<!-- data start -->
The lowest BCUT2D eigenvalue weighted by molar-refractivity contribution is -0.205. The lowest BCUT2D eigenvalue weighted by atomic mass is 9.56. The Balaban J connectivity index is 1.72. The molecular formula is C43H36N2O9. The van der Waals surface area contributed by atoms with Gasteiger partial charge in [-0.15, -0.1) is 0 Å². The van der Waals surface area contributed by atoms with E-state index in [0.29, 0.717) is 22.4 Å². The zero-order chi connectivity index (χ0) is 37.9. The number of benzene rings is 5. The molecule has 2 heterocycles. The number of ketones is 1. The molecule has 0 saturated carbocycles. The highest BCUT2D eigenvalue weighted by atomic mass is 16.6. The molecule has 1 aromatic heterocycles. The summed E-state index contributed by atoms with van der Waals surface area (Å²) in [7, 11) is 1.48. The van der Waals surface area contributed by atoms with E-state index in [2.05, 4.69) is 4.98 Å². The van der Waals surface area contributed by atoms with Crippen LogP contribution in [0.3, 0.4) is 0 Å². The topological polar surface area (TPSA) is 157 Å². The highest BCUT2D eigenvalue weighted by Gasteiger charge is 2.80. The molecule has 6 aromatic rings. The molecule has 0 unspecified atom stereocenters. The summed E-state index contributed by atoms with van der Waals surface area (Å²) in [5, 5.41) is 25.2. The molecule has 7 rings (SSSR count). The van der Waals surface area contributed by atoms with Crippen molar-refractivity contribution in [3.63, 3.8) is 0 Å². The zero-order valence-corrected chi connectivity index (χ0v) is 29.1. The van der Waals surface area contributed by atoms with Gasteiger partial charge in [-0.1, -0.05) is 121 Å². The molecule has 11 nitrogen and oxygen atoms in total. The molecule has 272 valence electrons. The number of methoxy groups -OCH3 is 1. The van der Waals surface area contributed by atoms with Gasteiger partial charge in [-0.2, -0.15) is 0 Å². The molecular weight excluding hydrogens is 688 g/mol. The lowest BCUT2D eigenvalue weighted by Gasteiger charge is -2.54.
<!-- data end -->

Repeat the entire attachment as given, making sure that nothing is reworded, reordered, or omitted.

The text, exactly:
The lowest BCUT2D eigenvalue weighted by molar-refractivity contribution is -0.205. The lowest BCUT2D eigenvalue weighted by atomic mass is 9.56. The Balaban J connectivity index is 1.72. The molecular formula is C43H36N2O9. The van der Waals surface area contributed by atoms with Gasteiger partial charge in [-0.15, -0.1) is 0 Å². The van der Waals surface area contributed by atoms with E-state index in [0.29, 0.717) is 22.4 Å². The zero-order chi connectivity index (χ0) is 37.9. The number of benzene rings is 5. The molecule has 2 heterocycles. The number of ketones is 1. The molecule has 0 saturated carbocycles. The highest BCUT2D eigenvalue weighted by atomic mass is 16.6. The molecule has 1 aromatic heterocycles. The summed E-state index contributed by atoms with van der Waals surface area (Å²) in [7, 11) is 1.48. The van der Waals surface area contributed by atoms with E-state index in [2.05, 4.69) is 4.98 Å². The van der Waals surface area contributed by atoms with Crippen LogP contribution in [0.3, 0.4) is 0 Å². The topological polar surface area (TPSA) is 157 Å². The highest BCUT2D eigenvalue weighted by Gasteiger charge is 2.80. The molecule has 6 aromatic rings. The molecule has 0 unspecified atom stereocenters. The summed E-state index contributed by atoms with van der Waals surface area (Å²) in [5, 5.41) is 25.2. The molecule has 7 rings (SSSR count). The van der Waals surface area contributed by atoms with Crippen molar-refractivity contribution in [3.63, 3.8) is 0 Å². The zero-order valence-corrected chi connectivity index (χ0v) is 29.1. The van der Waals surface area contributed by atoms with Gasteiger partial charge in [-0.1, -0.05) is 121 Å². The molecule has 11 nitrogen and oxygen atoms in total. The molecule has 272 valence electrons. The number of methoxy groups -OCH3 is 1. The van der Waals surface area contributed by atoms with Gasteiger partial charge in [-0.2, -0.15) is 0 Å². The molecular weight excluding hydrogens is 688 g/mol. The lowest BCUT2D eigenvalue weighted by Gasteiger charge is -2.54.